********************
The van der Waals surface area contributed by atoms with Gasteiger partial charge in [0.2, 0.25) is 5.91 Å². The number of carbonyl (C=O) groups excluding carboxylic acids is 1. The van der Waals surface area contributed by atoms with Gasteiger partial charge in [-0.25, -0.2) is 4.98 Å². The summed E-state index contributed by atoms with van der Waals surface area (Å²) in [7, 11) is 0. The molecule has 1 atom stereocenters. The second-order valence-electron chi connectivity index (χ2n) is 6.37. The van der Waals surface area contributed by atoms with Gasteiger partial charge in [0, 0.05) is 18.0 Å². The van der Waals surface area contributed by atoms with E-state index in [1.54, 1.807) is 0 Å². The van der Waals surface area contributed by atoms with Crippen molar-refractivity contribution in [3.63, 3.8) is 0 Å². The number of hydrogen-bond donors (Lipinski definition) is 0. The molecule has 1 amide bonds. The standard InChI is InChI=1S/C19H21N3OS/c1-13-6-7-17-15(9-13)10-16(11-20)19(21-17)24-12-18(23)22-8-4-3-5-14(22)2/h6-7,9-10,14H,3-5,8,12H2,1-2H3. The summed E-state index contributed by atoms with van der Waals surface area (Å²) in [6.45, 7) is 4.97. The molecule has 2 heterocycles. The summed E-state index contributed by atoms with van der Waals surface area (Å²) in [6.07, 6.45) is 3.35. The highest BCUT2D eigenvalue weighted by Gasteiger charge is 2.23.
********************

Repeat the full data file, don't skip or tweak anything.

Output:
The van der Waals surface area contributed by atoms with Gasteiger partial charge in [0.2, 0.25) is 5.91 Å². The number of carbonyl (C=O) groups excluding carboxylic acids is 1. The van der Waals surface area contributed by atoms with Gasteiger partial charge in [-0.25, -0.2) is 4.98 Å². The summed E-state index contributed by atoms with van der Waals surface area (Å²) in [7, 11) is 0. The molecule has 1 atom stereocenters. The second-order valence-electron chi connectivity index (χ2n) is 6.37. The van der Waals surface area contributed by atoms with Gasteiger partial charge in [0, 0.05) is 18.0 Å². The van der Waals surface area contributed by atoms with E-state index in [1.54, 1.807) is 0 Å². The van der Waals surface area contributed by atoms with Crippen molar-refractivity contribution in [3.63, 3.8) is 0 Å². The number of hydrogen-bond donors (Lipinski definition) is 0. The molecule has 1 amide bonds. The standard InChI is InChI=1S/C19H21N3OS/c1-13-6-7-17-15(9-13)10-16(11-20)19(21-17)24-12-18(23)22-8-4-3-5-14(22)2/h6-7,9-10,14H,3-5,8,12H2,1-2H3. The summed E-state index contributed by atoms with van der Waals surface area (Å²) in [6.45, 7) is 4.97. The molecule has 2 heterocycles. The summed E-state index contributed by atoms with van der Waals surface area (Å²) in [6.07, 6.45) is 3.35. The highest BCUT2D eigenvalue weighted by Gasteiger charge is 2.23.